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Classic Velocity Blog

Teutonic 2 Strokes

Classic Velocity

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Motorraderwerke Zschopau (MZ) came into being following the war based on the remnants of the old DKW factory (see Muzings) in East Germany . The first products were branded IFA. When European motorcycle production resumed after WWII, four strokes were the way to go. They proved themselves into the 1950s for most manufacturers, and sold well. However in racing, the quest for the competitive edge, kept simple light weight configurations alive. After achieving good success off road and in trials, MZ wanted to make an impression on the track as well. an IFA racer was campaigned in 1950. That design was modified by privateer Daniel Zimmerman in 1951 to create a square (54X54) bore and stroke, and to use a rotary disc valve on their 2 stroke machine. A pair of these machines finished 4th and 5th in the 125cc German Grand Prix in 1951. The results impressed MZ, and they patented the design.

In 1952 and 1953, progress was made in increasing power output under the direction of engineer Walter Kaarden. In 1955 the German Grand Prix was held at the Nurburgring, and riders Petruschke and Krumpolz finished 5th and 6th behind the dominant MV Agustas. The machines now had doubled output to 15HP, and had a four speed gearbox. However, this was still down on the more powerful competition which was now showing up with 5 gears. In 1956 a new young rider by the name of Ernst Degner joined MZ, and in the 1957 German GP, the three MZs finished 4th, 6th, and 8th. This was enough to convince MZ to venture beyond Germany to compete. They also decided to launch a new twin 250cc machine which had been in development for several years. In 1958 at the Nurburgring, the four entries in the 125cc race finished 3rd through 7th as if in procession. The new 250cc machine enjoyed an impressive initial outing by finishing 2nd. Victory finally came in the Swedish round where Horst Fugner won the 250cc event.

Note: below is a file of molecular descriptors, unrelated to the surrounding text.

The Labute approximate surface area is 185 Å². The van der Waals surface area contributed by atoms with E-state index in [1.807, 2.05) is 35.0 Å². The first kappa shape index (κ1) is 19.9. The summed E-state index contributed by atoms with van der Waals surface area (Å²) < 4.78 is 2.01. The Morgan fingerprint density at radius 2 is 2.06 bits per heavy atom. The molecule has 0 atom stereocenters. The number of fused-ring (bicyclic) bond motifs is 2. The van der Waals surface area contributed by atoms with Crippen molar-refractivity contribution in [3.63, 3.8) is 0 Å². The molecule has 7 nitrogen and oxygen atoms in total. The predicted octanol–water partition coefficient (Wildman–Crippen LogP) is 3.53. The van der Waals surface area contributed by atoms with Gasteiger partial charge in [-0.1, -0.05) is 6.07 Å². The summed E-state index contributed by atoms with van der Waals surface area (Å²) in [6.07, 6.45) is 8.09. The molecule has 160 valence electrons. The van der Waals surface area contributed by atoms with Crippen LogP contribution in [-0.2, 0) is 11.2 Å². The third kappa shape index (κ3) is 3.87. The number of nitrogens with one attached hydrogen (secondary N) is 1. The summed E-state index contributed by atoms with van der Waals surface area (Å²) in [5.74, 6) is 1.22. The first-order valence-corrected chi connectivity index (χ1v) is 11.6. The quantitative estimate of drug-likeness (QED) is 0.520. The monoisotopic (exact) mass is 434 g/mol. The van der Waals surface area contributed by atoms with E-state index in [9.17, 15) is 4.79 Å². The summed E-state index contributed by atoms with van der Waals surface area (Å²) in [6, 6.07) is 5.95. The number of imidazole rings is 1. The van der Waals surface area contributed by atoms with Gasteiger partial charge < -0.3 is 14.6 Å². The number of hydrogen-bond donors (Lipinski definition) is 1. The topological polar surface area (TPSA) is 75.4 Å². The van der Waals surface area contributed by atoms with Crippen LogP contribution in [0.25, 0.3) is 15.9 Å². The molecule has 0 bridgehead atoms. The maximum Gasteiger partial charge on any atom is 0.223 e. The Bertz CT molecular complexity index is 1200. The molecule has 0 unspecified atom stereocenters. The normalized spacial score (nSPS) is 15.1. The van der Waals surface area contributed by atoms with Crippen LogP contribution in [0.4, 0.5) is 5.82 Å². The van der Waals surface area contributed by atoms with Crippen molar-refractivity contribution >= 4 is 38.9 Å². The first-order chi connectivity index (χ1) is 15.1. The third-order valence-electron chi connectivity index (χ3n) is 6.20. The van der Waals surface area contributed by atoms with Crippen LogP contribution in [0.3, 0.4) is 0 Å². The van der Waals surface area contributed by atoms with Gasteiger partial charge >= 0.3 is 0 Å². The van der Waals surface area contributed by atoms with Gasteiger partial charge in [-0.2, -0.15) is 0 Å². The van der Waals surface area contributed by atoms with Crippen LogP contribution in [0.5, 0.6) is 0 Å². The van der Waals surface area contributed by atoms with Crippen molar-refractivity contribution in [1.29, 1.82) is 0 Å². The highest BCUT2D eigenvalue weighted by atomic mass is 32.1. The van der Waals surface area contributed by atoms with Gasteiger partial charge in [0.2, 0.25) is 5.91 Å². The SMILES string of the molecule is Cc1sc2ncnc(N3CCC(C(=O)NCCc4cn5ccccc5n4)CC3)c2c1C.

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Changes to shocks (they adopted Norton front forks!), and the addition of a couple of foreign riders generated more success in 1959. Swiss rider Luigi Taveri finished 2nd in the 125cc class at the TT, and Rhodesian Gary Hocking won the Ulster Grand Prix. Degner won at Monza in the final race, and finished a good year for MZ.  Although power was again improved in 1960, and the machines were equipped with lighter fiberglass fairings, reliability took a plunge. It was not until 1961 that wins began to happen again with Werner Musiol, and then with the veteran Degner and Hempleman finishing 1 - 2 at the Belgian Grand Prix. Then came a turning point event that impacted MZ and the industry as a whole. Following the Swedish Grand Prix, and while leading the 125cc world championship, Walter Degner defected with the help of the Suzuki Team. This cost MZ the championship, but also put critical knowledge into the hands of a previously ineffective competitor. 

MZ concentrated more on the 250cc machines after that, and enjoyed some continued success with wins by Lazlo Szabo, and an epic battle between the legendary Hailwood on an MZ and Brian Redman on a Honda. MZ swept the podium in the 1963 250cc Austrian Grand Prix, and Hailwood went on to score a victory for MZ at the Sachsenring in front of a wildly passionate crowd. Englishman Alan Shepherd won the US Grand Prix at Daytona, and went on to finish 3rd overall for MZ in the 1964 championship. Woodman and Grassetti continued with wins for the MZ two strokes into the early 1970s, when the Japanese four strokes clearly established domination. MZ carried the mantle of the two stroke long after others abandoned it, and helped get that technology to its zenith.